September 01, 2011 Civic Education

Committee News: Lawyers: Keepers of Justice and Liberty

By T. Maxfield Bahner

When I first learned that I would receive the Pickering Award, I had many emotions. Surprise is too mild a term; shock still is not strong enough. As I reflected, I thought that what this award is really about is John Pickering. Many of us in this room knew John Pickering. Although he has left us, his influence remains a palpable force. He is a giant of our profession, a giant of the American Bar Association.

All of us in our generations are indebted to those men and women of great vision and great achievement who put their indelible imprint on the law. They did this within the sphere of their own lives. The force of their combined efforts through their daily practice and the American Bar Association has strengthened the American legal system, which I think is the strongest legal system in the world. The law, and indeed the whole experiment of this country, is indebted to these great men and women.

Now it is our duty and privilege to continue the work they so ably accomplished. It is critical for the future of the United States that we try to reflect in our lives the clear vision and high ideals that characterized their lives.

The paradigm of the law changes, as it must to serve a dynamic society. As the paradigm changes, however, the core values on which legal practice rests must not change, whether that practice is as judges on the bench of justice or lawyers practicing before the bar or working out problems with other lawyers. The verities matter.

If our society loses the foundation of the normative values that have given our country the environment of freedom and privilege, we cannot continue to succeed as the leader of the free world. Nor if we allow our society to lose the foundation of these normative values can our nation continue to be a place where people may enjoy life, liberty, and the pursuit of happiness. Our forefathers taught us that to achieve great things we must be willing to give up some things in order to have what is most important.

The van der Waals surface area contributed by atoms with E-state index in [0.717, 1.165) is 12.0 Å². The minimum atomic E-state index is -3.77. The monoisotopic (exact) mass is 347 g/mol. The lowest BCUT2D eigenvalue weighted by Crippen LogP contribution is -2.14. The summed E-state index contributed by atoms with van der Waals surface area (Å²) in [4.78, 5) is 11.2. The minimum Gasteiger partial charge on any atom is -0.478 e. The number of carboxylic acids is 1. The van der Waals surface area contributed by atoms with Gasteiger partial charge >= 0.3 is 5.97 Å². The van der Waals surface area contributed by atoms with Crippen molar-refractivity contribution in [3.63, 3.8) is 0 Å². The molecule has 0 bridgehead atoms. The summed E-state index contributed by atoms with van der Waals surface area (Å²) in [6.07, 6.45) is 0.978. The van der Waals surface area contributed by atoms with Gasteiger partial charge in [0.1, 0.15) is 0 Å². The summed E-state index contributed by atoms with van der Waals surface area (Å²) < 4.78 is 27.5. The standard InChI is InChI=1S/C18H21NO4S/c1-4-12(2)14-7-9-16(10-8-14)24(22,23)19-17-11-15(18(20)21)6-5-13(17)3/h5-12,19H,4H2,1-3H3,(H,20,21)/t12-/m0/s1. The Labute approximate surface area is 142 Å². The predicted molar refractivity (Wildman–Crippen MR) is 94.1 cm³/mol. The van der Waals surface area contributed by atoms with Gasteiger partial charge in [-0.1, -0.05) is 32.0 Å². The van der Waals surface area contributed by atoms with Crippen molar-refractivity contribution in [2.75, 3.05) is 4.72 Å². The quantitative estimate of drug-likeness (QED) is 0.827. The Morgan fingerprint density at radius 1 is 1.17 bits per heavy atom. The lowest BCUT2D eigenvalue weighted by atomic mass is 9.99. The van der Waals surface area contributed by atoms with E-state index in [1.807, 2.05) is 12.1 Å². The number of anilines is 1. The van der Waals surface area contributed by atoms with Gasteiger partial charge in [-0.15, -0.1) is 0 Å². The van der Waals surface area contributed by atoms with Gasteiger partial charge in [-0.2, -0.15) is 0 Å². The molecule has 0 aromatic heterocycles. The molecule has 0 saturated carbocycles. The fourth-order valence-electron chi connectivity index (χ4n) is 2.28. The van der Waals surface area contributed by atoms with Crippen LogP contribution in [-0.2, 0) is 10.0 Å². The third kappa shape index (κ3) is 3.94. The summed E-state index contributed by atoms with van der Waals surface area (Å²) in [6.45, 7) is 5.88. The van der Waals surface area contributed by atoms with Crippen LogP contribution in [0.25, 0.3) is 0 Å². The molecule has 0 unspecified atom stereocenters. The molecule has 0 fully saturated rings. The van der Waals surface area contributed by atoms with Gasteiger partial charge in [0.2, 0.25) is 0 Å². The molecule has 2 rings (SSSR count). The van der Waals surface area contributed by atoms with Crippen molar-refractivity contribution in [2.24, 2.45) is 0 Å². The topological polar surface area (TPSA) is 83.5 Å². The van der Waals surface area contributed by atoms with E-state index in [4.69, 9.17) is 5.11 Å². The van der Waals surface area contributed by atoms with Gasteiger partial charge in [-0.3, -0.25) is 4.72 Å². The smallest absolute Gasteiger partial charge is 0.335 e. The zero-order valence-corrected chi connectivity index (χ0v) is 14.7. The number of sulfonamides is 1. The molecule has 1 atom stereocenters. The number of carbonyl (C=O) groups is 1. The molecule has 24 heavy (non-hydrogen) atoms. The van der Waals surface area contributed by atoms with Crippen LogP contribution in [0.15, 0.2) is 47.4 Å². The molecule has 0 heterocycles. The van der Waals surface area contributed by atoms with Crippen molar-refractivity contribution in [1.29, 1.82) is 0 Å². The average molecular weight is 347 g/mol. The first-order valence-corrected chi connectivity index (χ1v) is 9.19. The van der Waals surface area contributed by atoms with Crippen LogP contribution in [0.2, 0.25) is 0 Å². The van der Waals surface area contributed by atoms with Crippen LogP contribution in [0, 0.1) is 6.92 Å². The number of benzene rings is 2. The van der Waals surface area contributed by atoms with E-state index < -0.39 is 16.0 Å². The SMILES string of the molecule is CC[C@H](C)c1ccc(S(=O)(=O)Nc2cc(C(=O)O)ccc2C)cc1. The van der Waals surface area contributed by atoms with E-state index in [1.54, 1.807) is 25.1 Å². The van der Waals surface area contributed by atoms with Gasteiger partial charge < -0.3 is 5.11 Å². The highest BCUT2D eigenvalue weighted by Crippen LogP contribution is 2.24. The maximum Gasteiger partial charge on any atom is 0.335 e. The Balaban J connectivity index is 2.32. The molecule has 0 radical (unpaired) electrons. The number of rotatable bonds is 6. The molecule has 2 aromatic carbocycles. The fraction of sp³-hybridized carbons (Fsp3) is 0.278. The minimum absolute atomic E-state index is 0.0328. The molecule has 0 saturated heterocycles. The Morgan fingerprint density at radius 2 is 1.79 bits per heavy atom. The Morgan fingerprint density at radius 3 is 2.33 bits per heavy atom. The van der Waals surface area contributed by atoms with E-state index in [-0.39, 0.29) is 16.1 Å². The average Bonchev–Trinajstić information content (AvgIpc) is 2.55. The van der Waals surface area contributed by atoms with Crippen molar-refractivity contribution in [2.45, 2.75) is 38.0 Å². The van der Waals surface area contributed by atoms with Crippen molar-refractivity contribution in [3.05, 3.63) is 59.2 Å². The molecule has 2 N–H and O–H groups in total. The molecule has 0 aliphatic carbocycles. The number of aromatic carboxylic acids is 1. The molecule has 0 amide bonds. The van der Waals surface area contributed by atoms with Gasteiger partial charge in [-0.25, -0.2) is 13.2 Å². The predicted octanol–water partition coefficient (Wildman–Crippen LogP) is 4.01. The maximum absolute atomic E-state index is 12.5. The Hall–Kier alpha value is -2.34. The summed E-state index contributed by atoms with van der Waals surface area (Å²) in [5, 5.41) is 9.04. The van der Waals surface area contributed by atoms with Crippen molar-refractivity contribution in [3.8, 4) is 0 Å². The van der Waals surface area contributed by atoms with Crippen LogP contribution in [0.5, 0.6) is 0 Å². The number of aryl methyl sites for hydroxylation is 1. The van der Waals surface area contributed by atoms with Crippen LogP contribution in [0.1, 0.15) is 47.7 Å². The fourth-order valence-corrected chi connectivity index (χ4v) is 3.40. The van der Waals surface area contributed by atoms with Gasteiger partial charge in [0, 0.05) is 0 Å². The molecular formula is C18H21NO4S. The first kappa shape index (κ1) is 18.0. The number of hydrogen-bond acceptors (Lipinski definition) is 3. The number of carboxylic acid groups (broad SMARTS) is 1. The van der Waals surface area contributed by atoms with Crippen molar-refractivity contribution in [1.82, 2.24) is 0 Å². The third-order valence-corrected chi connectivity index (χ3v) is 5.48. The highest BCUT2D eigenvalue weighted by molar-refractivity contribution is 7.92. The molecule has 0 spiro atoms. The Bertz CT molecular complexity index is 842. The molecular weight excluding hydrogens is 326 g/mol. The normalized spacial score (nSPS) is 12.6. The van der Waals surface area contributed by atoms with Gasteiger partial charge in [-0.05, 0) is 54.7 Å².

My late partner, Jac Chambliss, talked many times about the priesthood of the law. When I was in law school, our teachers taught us that, while we might make a comfortable living from law practice, the far more important reason for being a lawyer, indeed for the legal profession, is to serve the ideas of justice and liberty. If, as individual practitioners of this art, we in the ABA as a professional body forget this proportional perspective, we imperil the future of the law as the servant of American society.

We cannot allow self-aggrandizement to overcome this precious idea of servanthood at the bar of justice.

We are keepers of the great idea of the rule of law. As John Pickering lived his life, it is our responsibility and privilege to teach the inestimable value of the rule of law to those who follow. 

T. Maxfield Bahner, senior counsel at Chambliss, Bahner & Stophel in Chattanooga and 2009–10 Senior Lawyers Division chair, was pre- sented with the John H. Pickering Achievement Award at the 2011 ABA Annual Meeting in Toronto.